Sarah Halzack is a Bloomberg Gadfly columnist covering the consumer and retail industries. She was previously a national retail reporter for the Washington Post.

The Black Friday shopping bonanza, the retail industry's version of the Super Bowl, is practically upon us. Thanks to the flurry of retail earnings reports that have dropped in recent weeks, we have a good sense of which companies are heading into the holiday season with momentum -- and which ones could use a Christmas miracle.

No category of retail seems to be feeling pain quite as much as department stores. Macy's Inc. saw its comparable sales sink 4 percent from a year earlier. JC Penney Co. Inc. took a loss as it moved to unload apparel inventory that just wasn't selling. Kohl's Corp. said it struggled to sell clothes amid unseasonably warm weather. It all reflected a trend that has been clear for some time now: Department stores are in decline.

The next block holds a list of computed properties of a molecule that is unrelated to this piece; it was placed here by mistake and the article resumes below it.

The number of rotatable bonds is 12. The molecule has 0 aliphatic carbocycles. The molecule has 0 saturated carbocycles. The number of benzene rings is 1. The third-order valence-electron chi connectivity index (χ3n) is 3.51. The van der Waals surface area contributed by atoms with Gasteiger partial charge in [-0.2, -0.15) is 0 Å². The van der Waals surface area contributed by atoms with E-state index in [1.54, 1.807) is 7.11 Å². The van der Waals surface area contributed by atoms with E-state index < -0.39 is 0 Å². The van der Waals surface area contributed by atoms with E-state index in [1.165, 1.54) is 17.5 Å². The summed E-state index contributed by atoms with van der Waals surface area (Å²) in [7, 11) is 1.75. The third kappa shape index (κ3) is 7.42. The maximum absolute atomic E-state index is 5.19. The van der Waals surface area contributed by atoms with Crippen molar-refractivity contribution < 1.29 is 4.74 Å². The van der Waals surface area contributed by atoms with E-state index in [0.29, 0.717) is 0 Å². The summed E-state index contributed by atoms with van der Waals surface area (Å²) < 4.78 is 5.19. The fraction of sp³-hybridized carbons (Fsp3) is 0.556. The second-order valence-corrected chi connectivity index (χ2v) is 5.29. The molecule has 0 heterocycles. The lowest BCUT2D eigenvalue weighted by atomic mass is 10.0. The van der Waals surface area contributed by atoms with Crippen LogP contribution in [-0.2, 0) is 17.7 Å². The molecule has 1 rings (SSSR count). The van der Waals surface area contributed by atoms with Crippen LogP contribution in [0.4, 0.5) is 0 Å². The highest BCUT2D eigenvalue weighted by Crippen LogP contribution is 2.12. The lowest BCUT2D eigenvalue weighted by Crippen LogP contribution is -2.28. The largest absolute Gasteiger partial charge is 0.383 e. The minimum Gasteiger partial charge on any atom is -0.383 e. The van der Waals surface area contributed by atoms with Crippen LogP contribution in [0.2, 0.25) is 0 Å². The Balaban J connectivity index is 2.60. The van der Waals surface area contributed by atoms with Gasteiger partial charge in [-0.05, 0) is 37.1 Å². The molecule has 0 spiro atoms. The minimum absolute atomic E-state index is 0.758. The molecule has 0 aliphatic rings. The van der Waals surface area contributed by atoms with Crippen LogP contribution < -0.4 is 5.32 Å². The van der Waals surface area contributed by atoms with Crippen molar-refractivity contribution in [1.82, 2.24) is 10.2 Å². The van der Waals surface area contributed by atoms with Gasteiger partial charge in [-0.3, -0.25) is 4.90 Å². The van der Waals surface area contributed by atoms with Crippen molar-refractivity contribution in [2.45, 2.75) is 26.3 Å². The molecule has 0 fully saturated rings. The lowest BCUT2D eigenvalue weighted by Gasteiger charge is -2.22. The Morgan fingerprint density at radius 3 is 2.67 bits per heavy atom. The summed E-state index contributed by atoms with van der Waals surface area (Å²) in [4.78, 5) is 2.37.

But the struggle at these storied chains is somewhat misunderstood. The conventional wisdom is that Inc. and other e-commerce businesses have been hammering them into irrelevance. But, in fact, department stores' problems are much wider-ranging and harder to solve. 

The video below tells the story. 

The Death of the Department Store

This column does not necessarily reflect the opinion of Bloomberg LP and its owners.

To contact the author of this story:
Sarah Halzack in Washington at

To contact the editor responsible for this story:
Mark Gongloff at